Golden Globes: George Clooney discusses the awards and other backstage stories
Patricia Arquette shows off some unexpected skills, Jessica Chastain discusses criticism of fact-based films, and more.
As if they didn't look good enough on TV, guests at one Golden Globes after party had a team of specialists waiting to pretty them up as they walked in the door.
At the Weinstein-Netflix party, a hair station left ladies teased and sprayed to perfection while Laura Mercier cosmetics provided makeup touch-ups and samples. A nearby manicure bar pampered guests' digits.
After all that, there was a photo booth to capture the results.
Among those who dropped by were Benedict Cumberbatch, Kate Hudson, Helen Mirren, and Mirren's husband, director Taylor Hackford.
When the hottest stars in Hollywood fill a room, the temperature is bound to go up.
That's why the Golden Globes has a small army of makeup artists ready to touch up any runny mascara at a moment's notice.
Although the air conditioning was going full blast during Sunday's Golden Globes, some stars said it was stuffy in the Beverly Hilton Hotel ballroom, leading to worries of shiny on-camera faces.
Although "Downton Abbey" star Laura Carmichael left the ballroom looking English-rose impeccable after the show, she acknowledged it seemed awfully warm in there.
Michael Keaton is not lacking fans, but following his Golden Globe win for best actor in a comedy or musical, a few of his peers also stepped up to show their support.
As the "Birdman" star walked up to the stage in the press room, Eddie Redmayne, who won the best actor award in the drama category, gave Keaton a joyous hug. The two actors patted each other on the back as Redmayne exited and Keaton prepared to face a room full of reporters.
Suddenly another voice overtook the already loud room: "Michael Keaton. Yeah! Yeah! Yeah! Yeah!"
The hollering and clapping quickly silenced the room as reporters wondered who was making the racket.
It was Ethan Hawke, and yes, he was standing on a chair, too.
Julianne Moore may have walked away with a best actress Golden Globe for her performance in "Still Alice," but just a few months ago she was singing the praises of a different performance.
After she won Sunday night, Moore was reminded of what she had previously told a reporter in Toronto: "If Marion Cotillard doesn't win the Golden Globe, there is no justice."
"I did, indeed say that. That's true," Moore said, laughing. "So I am mighty surprised. I am mighty surprised."
Moore had been talking up Cotillard for her performance in "Two Days, One Night."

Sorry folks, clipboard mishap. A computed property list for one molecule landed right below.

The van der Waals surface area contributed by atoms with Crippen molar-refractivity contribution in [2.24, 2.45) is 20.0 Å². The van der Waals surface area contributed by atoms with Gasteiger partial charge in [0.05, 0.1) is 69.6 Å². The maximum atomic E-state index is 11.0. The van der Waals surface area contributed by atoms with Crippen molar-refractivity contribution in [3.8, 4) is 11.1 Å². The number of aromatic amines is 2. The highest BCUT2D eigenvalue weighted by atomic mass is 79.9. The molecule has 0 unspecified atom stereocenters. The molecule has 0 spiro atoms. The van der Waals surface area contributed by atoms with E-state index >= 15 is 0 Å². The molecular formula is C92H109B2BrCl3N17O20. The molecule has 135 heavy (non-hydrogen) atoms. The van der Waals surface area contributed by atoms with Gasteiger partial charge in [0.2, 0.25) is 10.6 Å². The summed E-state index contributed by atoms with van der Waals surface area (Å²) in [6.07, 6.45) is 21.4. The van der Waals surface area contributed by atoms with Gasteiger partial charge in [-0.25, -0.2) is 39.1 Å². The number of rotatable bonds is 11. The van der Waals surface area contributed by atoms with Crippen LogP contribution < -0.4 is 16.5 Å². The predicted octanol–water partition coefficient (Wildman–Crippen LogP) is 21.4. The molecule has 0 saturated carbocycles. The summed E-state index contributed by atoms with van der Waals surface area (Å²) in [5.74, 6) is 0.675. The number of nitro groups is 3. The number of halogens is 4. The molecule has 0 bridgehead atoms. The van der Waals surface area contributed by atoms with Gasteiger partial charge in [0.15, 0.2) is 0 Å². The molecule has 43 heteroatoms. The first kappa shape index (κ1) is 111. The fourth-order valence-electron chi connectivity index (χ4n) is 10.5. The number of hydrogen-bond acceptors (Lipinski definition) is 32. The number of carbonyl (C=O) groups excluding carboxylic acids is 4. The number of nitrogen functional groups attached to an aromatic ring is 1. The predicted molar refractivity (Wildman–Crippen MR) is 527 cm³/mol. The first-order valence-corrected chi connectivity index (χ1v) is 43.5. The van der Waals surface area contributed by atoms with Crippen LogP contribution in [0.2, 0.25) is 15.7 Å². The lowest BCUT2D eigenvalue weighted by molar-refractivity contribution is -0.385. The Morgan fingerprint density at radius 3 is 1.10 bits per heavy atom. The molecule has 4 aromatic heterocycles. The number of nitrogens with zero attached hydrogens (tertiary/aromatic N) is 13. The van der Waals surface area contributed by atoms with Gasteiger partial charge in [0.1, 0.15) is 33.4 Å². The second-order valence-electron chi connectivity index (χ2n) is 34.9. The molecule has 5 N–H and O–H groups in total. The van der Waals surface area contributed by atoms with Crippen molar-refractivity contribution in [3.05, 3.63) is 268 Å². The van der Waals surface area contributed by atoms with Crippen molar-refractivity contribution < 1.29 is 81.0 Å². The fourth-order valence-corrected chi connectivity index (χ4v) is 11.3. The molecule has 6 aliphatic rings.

"I had seen Marion in Cannes and I was so flabbergasted by her performance. It was so, so beautiful," she said.
Cotillard, who has won an Oscar and a Golden Globe for previous work, was not nominated for that film.
If you were sharing a table with stars including Helen Mirren and Jessica Chastain, wouldn't you capture the moment with a selfie?
That's just what Emily Blunt did, with smiling husband John Krasinski at her side.
There are business deals going down among those cozy, starry tables at the Golden Globes.
Winner Michael Keaton met talk-show host Seth Meyers and quickly took the time to tell him how much he enjoys "Late Night With Seth Meyers."
"You are so funny on the show, man," Keaton said. "So good."
Responded Meyers: "Anytime you want to come on..."
"If you're in this room, you've grabbed the brass ring." –George Clooney, reflecting on winning or losing a Golden Globe as he accepts the Cecil B. DeMille Award for outstanding contributions to the world of entertainment.
Patricia Arquette isn't afraid to take on a challenge, whether it's spending 12 years making the film "Boyhood" or snatching an errant microphone that was headed straight for her head.
Arquette was in the backstage pressroom to talk about the Golden Globe for supporting actress in a motion picture that she had just won for "Boyhood" when a production staffer accidentally bumped her microphone's long pole. That sent it flying toward her face.
But no worries: Arquette reached out and grabbed it with her free hand.
"Did you see my ninja skills?" she exclaimed.
The "Big Eyes" actress apologized for the brief delay, explaining she "was hugging Matt, because what woman wouldn't want to hug Matt?"